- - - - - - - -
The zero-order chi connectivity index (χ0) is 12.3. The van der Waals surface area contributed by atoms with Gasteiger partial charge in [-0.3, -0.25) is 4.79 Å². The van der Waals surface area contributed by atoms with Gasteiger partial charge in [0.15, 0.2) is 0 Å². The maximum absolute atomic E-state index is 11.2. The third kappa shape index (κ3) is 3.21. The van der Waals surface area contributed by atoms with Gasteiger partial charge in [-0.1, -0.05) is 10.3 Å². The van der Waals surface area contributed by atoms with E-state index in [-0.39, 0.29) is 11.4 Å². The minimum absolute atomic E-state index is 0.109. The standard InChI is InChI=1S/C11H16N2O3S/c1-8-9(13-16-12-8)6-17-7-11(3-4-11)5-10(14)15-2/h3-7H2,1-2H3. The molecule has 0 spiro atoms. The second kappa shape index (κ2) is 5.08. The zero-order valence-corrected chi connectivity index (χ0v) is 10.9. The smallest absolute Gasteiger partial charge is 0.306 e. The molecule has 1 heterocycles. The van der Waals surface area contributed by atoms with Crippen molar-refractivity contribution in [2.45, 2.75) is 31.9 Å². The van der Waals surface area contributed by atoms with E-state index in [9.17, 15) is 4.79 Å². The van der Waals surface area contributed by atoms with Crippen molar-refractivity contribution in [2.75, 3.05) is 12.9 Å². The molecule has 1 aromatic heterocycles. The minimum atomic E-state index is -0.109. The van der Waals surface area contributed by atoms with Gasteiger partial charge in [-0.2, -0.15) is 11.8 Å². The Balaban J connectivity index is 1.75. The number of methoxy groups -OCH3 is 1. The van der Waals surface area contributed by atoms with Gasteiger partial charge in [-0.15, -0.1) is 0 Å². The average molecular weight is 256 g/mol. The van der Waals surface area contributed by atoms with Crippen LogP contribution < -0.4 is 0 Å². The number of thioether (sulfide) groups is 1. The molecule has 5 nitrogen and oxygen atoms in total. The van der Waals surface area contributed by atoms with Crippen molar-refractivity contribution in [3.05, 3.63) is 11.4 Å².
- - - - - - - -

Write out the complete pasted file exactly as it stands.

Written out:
The zero-order chi connectivity index (χ0) is 12.3. The van der Waals surface area contributed by atoms with Gasteiger partial charge in [-0.3, -0.25) is 4.79 Å². The van der Waals surface area contributed by atoms with Gasteiger partial charge in [0.15, 0.2) is 0 Å². The maximum absolute atomic E-state index is 11.2. The third kappa shape index (κ3) is 3.21. The van der Waals surface area contributed by atoms with Gasteiger partial charge in [-0.1, -0.05) is 10.3 Å². The van der Waals surface area contributed by atoms with E-state index in [-0.39, 0.29) is 11.4 Å². The minimum absolute atomic E-state index is 0.109. The standard InChI is InChI=1S/C11H16N2O3S/c1-8-9(13-16-12-8)6-17-7-11(3-4-11)5-10(14)15-2/h3-7H2,1-2H3. The molecule has 0 spiro atoms. The second kappa shape index (κ2) is 5.08. The zero-order valence-corrected chi connectivity index (χ0v) is 10.9. The smallest absolute Gasteiger partial charge is 0.306 e. The molecule has 1 heterocycles. The van der Waals surface area contributed by atoms with Crippen molar-refractivity contribution in [2.45, 2.75) is 31.9 Å². The van der Waals surface area contributed by atoms with E-state index in [9.17, 15) is 4.79 Å². The van der Waals surface area contributed by atoms with Crippen molar-refractivity contribution in [2.75, 3.05) is 12.9 Å². The molecule has 1 aromatic heterocycles. The minimum atomic E-state index is -0.109. The van der Waals surface area contributed by atoms with Gasteiger partial charge in [-0.2, -0.15) is 11.8 Å². The Balaban J connectivity index is 1.75. The number of methoxy groups -OCH3 is 1. The van der Waals surface area contributed by atoms with Gasteiger partial charge in [-0.15, -0.1) is 0 Å². The average molecular weight is 256 g/mol. The van der Waals surface area contributed by atoms with Crippen LogP contribution < -0.4 is 0 Å². The number of thioether (sulfide) groups is 1. The molecule has 5 nitrogen and oxygen atoms in total. The van der Waals surface area contributed by atoms with Crippen molar-refractivity contribution in [3.05, 3.63) is 11.4 Å².